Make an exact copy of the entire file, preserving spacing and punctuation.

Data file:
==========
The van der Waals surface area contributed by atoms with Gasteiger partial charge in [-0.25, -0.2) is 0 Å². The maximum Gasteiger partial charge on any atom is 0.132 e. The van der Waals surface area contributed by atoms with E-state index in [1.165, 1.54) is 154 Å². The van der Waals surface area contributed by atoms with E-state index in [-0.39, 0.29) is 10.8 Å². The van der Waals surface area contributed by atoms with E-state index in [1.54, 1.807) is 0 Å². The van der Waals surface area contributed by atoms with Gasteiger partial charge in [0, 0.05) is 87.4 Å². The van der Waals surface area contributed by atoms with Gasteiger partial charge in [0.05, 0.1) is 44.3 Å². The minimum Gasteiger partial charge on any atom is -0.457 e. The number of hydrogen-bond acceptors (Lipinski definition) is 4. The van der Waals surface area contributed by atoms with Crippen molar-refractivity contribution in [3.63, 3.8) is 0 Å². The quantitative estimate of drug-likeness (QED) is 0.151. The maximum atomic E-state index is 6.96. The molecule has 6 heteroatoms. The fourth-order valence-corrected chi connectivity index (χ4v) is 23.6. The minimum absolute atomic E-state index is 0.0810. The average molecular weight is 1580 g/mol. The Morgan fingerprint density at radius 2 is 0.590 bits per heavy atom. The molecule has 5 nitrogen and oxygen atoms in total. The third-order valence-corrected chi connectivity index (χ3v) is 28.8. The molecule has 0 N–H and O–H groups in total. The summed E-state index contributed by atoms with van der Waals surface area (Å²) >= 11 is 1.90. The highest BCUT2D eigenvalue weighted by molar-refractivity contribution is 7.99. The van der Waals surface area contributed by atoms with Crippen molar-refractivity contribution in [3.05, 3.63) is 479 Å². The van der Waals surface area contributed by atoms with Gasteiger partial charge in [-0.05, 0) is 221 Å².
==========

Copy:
The van der Waals surface area contributed by atoms with Gasteiger partial charge in [-0.25, -0.2) is 0 Å². The maximum Gasteiger partial charge on any atom is 0.132 e. The van der Waals surface area contributed by atoms with E-state index in [1.165, 1.54) is 154 Å². The van der Waals surface area contributed by atoms with E-state index in [-0.39, 0.29) is 10.8 Å². The van der Waals surface area contributed by atoms with E-state index in [1.54, 1.807) is 0 Å². The van der Waals surface area contributed by atoms with Gasteiger partial charge in [0, 0.05) is 87.4 Å². The van der Waals surface area contributed by atoms with Gasteiger partial charge in [0.05, 0.1) is 44.3 Å². The minimum Gasteiger partial charge on any atom is -0.457 e. The number of hydrogen-bond acceptors (Lipinski definition) is 4. The van der Waals surface area contributed by atoms with Crippen molar-refractivity contribution in [3.63, 3.8) is 0 Å². The quantitative estimate of drug-likeness (QED) is 0.151. The maximum atomic E-state index is 6.96. The molecule has 6 heteroatoms. The fourth-order valence-corrected chi connectivity index (χ4v) is 23.6. The minimum absolute atomic E-state index is 0.0810. The average molecular weight is 1580 g/mol. The Morgan fingerprint density at radius 2 is 0.590 bits per heavy atom. The molecule has 5 nitrogen and oxygen atoms in total. The third-order valence-corrected chi connectivity index (χ3v) is 28.8. The molecule has 0 N–H and O–H groups in total. The summed E-state index contributed by atoms with van der Waals surface area (Å²) >= 11 is 1.90. The highest BCUT2D eigenvalue weighted by molar-refractivity contribution is 7.99. The van der Waals surface area contributed by atoms with Crippen molar-refractivity contribution in [3.05, 3.63) is 479 Å². The van der Waals surface area contributed by atoms with Gasteiger partial charge in [-0.05, 0) is 221 Å².